I wrote this in 2007. Even now I am sure, countless societies must be forming with the same goals!

Every once in a while, the rather serene Carnatic music radar does record a few blips. Over a period, given the nature of the art, these are forgotten and make for amusing reading when examined with the hindsight of history. In his Musings of a Musician (Wilco, 1977), which is largely a jeremiad on the falling standards of music (a favourite topic from the time of Socrates), R. Rangaramanuja Iyengar mentioned that a Society for the Preservation of Carnatic Music was inaugurated in Madras City with great fanfare on August 28, 1952. He also added that it ended with eloquent speeches, high-sounding resolutions and bye-laws. Nothing more was ever heard of it. A search of The Hindu’s archives gives further details.

The Society was formed in Kasturi Buildings, Mount Road, which was the office of The Hindu. The meeting was presided over by C. Ramanujachari, the man who had done much for the Ramakrishna Mission Students Home in Mylapore and whose Spiritual Heritage of Tyagaraja (Ramakrishna Mission, 1958) would become a classic work on the songs of the composer. Among those who attended were personalities who were well known aficionados and scholars in music such as Justice T. L.Venkatarama Iyer, Kasturi Srinivasan and Prof. P. Sambamurthy.

The origins of the Society had happened in a meeting at the Music Academy, held on April 25 that year, when concern had been expressed over the poor sales of gramophone discs and the removal of non-selling records from the catalogues and the destruction of the masters (again a recurring theme ever since the beginning of the recording industry and continuing till date).

 The minutes of the meeting, as reported in The Hindu stated that unless a cultural organisation came forward to resurrect the available recordings by collecting the old gramophone discs of late masters, , the little that was available now would also be lost to posterity.

Why the founders of the Society, almost all of whom were members of the Music Academy, did not consider that body capable of taking on this role will remain a mystery for all time to come. But a separate Society was considered necessary and a detailed modus operandi was worked out.

There were three classes of members. Ordinary Members on paying Rs. 15 per year would be entitled to free admission to concerts organised by the Society.

Sustaining Members on paying Rs. 36 per annum could attend concerts and also be entitled to receive copies of gramophone discs transferred to tape, not exceeding five per year, free of cost. A Life Member, as the name suggests, enjoyed the same perks for life, on paying Rs. 500 once. A Patron, on payment of Rs. 1,000 could, in addition to the above, also claim a seat on the Advisory Council. It was in fact an almost identical copy of the Music Academy structure except for the privileges of the members.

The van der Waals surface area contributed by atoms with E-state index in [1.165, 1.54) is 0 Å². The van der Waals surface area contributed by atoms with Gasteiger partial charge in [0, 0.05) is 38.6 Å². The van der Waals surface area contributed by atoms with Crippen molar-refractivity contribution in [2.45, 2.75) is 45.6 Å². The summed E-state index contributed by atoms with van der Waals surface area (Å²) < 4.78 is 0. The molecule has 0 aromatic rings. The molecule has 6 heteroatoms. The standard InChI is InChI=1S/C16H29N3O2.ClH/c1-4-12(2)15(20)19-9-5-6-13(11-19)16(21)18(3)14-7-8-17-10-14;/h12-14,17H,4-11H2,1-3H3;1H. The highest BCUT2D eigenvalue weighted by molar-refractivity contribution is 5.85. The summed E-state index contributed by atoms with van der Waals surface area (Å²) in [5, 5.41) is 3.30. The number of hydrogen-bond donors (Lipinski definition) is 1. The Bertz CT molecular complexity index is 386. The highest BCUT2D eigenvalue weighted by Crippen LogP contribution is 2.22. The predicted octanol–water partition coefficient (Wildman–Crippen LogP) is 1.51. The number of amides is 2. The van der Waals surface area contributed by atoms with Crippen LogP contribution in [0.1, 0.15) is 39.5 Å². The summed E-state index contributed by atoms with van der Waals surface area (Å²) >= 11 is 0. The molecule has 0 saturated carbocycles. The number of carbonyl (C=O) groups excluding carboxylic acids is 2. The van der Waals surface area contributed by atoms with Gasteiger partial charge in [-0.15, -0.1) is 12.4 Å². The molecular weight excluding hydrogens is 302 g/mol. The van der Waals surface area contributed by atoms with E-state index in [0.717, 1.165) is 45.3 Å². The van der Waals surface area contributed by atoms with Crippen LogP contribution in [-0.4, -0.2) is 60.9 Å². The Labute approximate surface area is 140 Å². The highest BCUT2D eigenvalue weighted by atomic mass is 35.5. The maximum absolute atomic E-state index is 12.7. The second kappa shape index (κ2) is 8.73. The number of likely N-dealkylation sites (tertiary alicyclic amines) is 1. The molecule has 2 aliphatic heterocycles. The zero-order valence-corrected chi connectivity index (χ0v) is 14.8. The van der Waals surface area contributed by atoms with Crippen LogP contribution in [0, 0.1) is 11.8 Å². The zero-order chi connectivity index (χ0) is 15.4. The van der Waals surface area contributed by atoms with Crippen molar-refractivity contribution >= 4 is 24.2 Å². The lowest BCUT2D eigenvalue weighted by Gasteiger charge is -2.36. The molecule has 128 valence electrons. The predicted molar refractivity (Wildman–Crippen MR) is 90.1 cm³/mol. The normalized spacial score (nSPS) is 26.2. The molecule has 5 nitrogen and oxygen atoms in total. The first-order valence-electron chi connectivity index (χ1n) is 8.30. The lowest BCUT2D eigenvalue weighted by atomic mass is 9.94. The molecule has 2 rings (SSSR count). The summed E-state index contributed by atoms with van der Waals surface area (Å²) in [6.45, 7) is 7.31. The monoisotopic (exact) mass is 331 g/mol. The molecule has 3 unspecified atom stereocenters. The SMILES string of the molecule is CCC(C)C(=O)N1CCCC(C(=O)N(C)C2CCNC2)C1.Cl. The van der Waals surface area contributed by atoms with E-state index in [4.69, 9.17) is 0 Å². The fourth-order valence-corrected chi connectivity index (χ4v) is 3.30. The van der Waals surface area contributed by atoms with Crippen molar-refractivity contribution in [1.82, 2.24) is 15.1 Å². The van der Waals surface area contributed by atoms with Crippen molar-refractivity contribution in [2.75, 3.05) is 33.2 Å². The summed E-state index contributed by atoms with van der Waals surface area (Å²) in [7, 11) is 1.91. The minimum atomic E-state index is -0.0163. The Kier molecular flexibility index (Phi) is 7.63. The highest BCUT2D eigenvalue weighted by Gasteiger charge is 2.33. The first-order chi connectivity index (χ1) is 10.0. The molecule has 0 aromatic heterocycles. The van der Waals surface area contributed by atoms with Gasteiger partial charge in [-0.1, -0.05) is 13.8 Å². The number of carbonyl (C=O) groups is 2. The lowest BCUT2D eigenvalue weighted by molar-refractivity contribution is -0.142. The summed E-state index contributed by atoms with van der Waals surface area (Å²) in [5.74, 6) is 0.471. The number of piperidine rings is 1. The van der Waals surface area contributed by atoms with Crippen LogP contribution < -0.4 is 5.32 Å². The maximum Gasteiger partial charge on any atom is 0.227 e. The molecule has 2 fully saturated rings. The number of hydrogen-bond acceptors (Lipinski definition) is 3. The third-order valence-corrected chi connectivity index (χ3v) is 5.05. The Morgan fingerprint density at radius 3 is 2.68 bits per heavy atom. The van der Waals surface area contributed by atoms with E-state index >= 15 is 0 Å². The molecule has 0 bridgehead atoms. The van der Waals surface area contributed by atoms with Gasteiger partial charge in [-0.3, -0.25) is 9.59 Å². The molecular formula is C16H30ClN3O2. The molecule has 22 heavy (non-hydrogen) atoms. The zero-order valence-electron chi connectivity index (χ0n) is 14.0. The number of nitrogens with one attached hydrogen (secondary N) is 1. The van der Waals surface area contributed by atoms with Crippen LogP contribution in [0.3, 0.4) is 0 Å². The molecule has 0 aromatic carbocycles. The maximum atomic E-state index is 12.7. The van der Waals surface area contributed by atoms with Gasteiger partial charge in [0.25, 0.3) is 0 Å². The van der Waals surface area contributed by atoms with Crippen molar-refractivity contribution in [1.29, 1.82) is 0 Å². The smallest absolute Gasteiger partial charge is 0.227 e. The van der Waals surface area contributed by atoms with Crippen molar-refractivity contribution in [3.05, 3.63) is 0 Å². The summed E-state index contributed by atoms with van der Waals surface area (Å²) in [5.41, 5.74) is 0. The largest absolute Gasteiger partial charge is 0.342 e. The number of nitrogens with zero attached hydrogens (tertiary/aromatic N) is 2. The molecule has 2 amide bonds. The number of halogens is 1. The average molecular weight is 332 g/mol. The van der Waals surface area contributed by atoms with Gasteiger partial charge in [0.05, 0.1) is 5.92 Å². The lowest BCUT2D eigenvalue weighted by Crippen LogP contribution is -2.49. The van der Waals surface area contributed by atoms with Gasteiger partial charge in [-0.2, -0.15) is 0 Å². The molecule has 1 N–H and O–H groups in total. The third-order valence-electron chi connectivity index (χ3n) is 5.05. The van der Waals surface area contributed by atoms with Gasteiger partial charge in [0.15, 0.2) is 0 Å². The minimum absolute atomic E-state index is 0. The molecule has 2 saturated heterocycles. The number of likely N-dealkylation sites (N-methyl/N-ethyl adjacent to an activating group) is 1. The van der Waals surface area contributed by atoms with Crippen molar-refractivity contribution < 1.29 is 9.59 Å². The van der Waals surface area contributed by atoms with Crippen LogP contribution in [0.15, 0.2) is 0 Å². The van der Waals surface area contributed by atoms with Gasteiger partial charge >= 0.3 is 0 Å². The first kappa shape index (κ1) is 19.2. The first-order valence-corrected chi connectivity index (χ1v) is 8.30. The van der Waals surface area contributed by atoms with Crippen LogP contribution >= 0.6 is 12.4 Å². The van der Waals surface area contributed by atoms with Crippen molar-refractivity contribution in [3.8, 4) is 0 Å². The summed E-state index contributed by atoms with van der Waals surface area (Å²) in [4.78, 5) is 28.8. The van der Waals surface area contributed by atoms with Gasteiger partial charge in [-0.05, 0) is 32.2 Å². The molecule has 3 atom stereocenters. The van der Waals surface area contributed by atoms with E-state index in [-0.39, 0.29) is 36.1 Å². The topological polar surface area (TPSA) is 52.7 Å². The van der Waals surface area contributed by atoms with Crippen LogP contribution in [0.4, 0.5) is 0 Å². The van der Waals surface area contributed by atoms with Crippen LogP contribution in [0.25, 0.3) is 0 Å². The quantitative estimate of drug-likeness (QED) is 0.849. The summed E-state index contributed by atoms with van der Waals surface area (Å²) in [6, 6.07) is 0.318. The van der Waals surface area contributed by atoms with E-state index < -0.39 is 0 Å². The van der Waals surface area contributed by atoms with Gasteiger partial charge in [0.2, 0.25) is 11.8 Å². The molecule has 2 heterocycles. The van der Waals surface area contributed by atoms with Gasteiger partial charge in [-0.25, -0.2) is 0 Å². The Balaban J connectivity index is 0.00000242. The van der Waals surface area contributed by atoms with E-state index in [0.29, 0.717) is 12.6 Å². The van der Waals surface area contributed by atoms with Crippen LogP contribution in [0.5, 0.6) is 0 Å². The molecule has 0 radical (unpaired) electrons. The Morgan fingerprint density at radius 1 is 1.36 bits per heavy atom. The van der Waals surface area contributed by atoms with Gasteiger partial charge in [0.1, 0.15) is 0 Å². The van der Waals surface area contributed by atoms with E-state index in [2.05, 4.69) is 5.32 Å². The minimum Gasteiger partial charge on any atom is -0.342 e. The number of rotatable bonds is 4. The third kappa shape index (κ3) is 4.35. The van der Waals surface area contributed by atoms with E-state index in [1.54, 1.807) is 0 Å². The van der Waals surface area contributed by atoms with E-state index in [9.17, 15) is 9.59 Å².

The office-bearers of the Society were also elected on August 28. And that list reads just like the list of those who built up the Music Academy! T.L.Venkatarama Iyer was made president; in the Executive Committee were Kasturi Srinivasan, C. Ramanujachari, T.V.Subba Rao, P. Sambamurthy and Dr. V. Raghavan.

The Advisory Council had, among others, Justice P.V.Rajamannar, T.T. Krishnamachari, K.V.Krishnaswami Iyer, K. Chandrashekharan, Musiri Subramania Iyer, Jalatarangam Ramaniah Chetty, Semmangudi Srinivasa Iyer, Dwaram Venkatasami Naidu and Rukmini Devi Arundale. The Society aimed to rope in a membership of 300 to 400 strong, and to work in conjunction with Associations whose object was to foster, encourage and facilitate the growth of musical art; and to support, so far as it may be practicable, the preservation and spread of artistic taste in classical Carnatic music. All these and the objectives listed earlier were in fact taken to the word from the objectives that were listed while founding the Music Academy in 1928!

 What happened to the Society after this rather grandiose first meeting is equally mysterious. Did it have problems in recruiting members? Were there not copyright issues involved with circulating free copies of discs and did not the many lawyers, advocates and judges on the committees note them? Did it find its objectives clashing with those of almost every Sabha in town?

Presumably, the judges, lawyers and businessmen went back to their activities and the musicians continued to sing.

Carnatic music continued to flourish, despite such efforts for preservation and conservation. After all, like any art, it could never be frozen in time and was open to external influences, pressures and stimuli for its survival.

 This article appeared in The Hindu dated 31st August 2007 http://www.hindu.com/fr/2007/08/31/stories/2007083150850300.htm